Tones and Tilford (2001) cites the Acheson enquiry which raised concerns regarding critical inequalities in health that in society the worst off are more ill and die earlier resulting to Green Paper (2003) with aims to reduce health inequalities. Three areas were prioritised by the report in relation to health inequalities, assessment of all relevant policies, for example the health of families with children and further reduction of income inequalities and poverty.
The Department of Health (2003) Tackling Health Inequalities’ 3 year programme was set up to tackle health inequalities. It had four topics to support families to break the cycle of poverty, engaging communities and individuals to ensure relevance, responsiveness and sustainability as well as preventing illness and providing effective treatment and care culminating in addressing the underlying determinants of health.
Tones and Tilford (2001) furthermore notes the reformation of the NHS by the Labour government to create a health service fit for the needs of 21st century Britain which is better, faster, more convenient service for patients that is fair and free to everyone.
A variety of measures were introduced to improve quality of life in run down areas with a range of strategies to work towards quality homes for all. The New Labour implemented a policy of providing good housing in collaboration with the private sector in order to protect and meet the needs of the most vulnerable people (Naidoo and Willis (2001).
Challenges that exists
Challenges that exist in the public health sector are the current economic situation faced by the government which can cause difficulty in securing funding. The other challenge is failure in understanding or valuing the work of public health professional which can undermine their effectiveness and generate a defensive culture and negatively affects their moral; a lack of defined standards for public health practice and; a lack of clear accountability for health improvement.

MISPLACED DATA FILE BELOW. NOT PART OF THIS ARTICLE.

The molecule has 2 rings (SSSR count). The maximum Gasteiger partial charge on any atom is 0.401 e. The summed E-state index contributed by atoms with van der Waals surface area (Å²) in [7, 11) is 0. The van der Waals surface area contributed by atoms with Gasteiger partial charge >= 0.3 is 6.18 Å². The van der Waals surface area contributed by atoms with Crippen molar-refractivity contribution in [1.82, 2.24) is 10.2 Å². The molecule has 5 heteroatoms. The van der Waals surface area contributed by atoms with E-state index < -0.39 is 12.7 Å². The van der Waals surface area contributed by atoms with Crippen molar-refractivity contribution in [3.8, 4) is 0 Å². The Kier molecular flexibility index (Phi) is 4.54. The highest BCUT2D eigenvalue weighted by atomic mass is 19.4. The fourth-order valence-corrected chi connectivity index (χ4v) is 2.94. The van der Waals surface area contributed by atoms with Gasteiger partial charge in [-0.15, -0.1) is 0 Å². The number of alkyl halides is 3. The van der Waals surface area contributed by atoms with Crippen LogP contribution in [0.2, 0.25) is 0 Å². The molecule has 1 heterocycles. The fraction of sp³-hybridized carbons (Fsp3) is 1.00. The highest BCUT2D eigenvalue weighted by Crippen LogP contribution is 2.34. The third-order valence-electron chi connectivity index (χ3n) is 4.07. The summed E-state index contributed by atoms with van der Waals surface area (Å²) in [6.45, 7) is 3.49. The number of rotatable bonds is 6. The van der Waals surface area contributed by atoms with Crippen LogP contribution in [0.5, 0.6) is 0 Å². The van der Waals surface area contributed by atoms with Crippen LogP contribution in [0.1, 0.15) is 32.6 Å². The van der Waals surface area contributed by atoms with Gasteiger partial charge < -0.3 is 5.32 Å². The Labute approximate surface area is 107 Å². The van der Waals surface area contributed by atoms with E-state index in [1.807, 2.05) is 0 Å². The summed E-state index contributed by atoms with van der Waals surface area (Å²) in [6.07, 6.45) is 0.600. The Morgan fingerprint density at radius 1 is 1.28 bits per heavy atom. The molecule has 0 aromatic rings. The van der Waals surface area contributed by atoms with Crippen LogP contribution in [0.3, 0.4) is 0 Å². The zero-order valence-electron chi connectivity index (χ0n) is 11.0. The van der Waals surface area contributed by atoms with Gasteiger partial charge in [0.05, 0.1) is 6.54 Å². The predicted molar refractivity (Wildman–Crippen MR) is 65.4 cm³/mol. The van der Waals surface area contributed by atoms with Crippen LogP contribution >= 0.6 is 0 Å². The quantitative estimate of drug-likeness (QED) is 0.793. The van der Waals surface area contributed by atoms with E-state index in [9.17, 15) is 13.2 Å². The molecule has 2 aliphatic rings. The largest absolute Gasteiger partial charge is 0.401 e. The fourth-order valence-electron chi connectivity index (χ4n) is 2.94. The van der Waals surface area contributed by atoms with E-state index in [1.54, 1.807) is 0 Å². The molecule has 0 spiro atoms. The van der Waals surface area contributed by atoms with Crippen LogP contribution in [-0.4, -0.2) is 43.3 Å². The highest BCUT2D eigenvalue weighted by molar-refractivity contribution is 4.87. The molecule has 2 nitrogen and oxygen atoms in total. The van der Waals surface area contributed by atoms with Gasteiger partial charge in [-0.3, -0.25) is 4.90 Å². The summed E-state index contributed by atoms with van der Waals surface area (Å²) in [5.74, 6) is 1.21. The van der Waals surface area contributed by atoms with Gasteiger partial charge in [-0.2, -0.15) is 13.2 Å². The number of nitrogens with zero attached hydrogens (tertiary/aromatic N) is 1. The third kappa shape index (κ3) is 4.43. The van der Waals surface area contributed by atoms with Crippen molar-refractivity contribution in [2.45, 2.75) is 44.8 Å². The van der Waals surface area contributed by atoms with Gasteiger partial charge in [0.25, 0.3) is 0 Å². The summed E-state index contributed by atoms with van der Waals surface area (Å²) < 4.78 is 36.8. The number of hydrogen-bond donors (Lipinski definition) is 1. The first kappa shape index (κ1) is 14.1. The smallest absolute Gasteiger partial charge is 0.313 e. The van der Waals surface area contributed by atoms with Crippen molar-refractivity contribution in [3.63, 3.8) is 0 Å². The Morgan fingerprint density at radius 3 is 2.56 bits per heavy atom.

The shortage of some technical skills for example needs assessment, analysis and interpretation of information, critical appraisal and implementation skills; limited number of eligible applicants; sub-optimal working arrangements with local authorities manifesting in lack of consistency of local community plans and health plans. The other challenges are inadequacy of health as opposed to health service information systems and surveillance system for communicable and non-communicable disease. The other challenge is the difficulty in accessing public health evidence of promptly in a useable form; duplication of activity, in marshalling epidemiological information and evidence of effectiveness of health programmes.
Lastly limited partnership between academic and public health service departments; limited pooling of resources and expertise between Health Boards and the NHS and other agencies and a lack of milestones by which to measure success (Review of the Public Health Function in Scotland, 2000).
Part 2: Health initiative (Sure Start)
The writer has chosen to focus on Sure Start which is a government programme aimed at delivering the best start in life for every child by bringing together early education, childcare, health and family support. The following are responsible for delivering Sure Start within Department for Children, Schools and Families: The Early Years, Extended Schools and Special Needs Group.